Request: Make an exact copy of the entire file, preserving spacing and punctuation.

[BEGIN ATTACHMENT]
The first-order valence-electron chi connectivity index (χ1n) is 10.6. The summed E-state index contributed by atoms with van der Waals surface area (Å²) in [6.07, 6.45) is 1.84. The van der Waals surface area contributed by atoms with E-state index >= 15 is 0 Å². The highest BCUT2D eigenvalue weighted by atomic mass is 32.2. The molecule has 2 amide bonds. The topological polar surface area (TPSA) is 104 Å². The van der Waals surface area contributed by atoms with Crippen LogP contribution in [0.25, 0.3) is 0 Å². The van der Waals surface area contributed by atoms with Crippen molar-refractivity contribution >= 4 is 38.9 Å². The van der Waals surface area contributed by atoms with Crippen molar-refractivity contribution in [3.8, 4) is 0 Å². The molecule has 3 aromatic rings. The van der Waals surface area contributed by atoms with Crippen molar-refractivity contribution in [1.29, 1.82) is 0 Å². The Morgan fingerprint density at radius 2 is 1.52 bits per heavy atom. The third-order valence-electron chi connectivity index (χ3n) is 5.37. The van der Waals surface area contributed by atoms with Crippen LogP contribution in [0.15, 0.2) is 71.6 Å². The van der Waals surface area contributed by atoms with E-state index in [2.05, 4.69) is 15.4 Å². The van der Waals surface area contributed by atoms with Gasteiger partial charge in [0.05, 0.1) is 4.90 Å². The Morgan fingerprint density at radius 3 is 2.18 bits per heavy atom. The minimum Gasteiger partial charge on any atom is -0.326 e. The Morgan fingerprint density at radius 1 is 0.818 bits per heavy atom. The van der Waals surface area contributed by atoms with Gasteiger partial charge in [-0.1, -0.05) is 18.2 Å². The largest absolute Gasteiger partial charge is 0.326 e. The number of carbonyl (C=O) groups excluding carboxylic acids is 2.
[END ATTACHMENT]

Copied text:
The first-order valence-electron chi connectivity index (χ1n) is 10.6. The summed E-state index contributed by atoms with van der Waals surface area (Å²) in [6.07, 6.45) is 1.84. The van der Waals surface area contributed by atoms with E-state index >= 15 is 0 Å². The highest BCUT2D eigenvalue weighted by atomic mass is 32.2. The molecule has 2 amide bonds. The topological polar surface area (TPSA) is 104 Å². The van der Waals surface area contributed by atoms with Crippen LogP contribution in [0.25, 0.3) is 0 Å². The van der Waals surface area contributed by atoms with Crippen molar-refractivity contribution >= 4 is 38.9 Å². The van der Waals surface area contributed by atoms with Crippen molar-refractivity contribution in [3.8, 4) is 0 Å². The molecule has 3 aromatic rings. The van der Waals surface area contributed by atoms with Crippen molar-refractivity contribution in [1.29, 1.82) is 0 Å². The Morgan fingerprint density at radius 2 is 1.52 bits per heavy atom. The third-order valence-electron chi connectivity index (χ3n) is 5.37. The van der Waals surface area contributed by atoms with Crippen LogP contribution in [0.15, 0.2) is 71.6 Å². The van der Waals surface area contributed by atoms with E-state index in [2.05, 4.69) is 15.4 Å². The van der Waals surface area contributed by atoms with Gasteiger partial charge in [0.05, 0.1) is 4.90 Å². The Morgan fingerprint density at radius 3 is 2.18 bits per heavy atom. The minimum Gasteiger partial charge on any atom is -0.326 e. The Morgan fingerprint density at radius 1 is 0.818 bits per heavy atom. The van der Waals surface area contributed by atoms with Gasteiger partial charge in [-0.1, -0.05) is 18.2 Å². The largest absolute Gasteiger partial charge is 0.326 e. The number of carbonyl (C=O) groups excluding carboxylic acids is 2.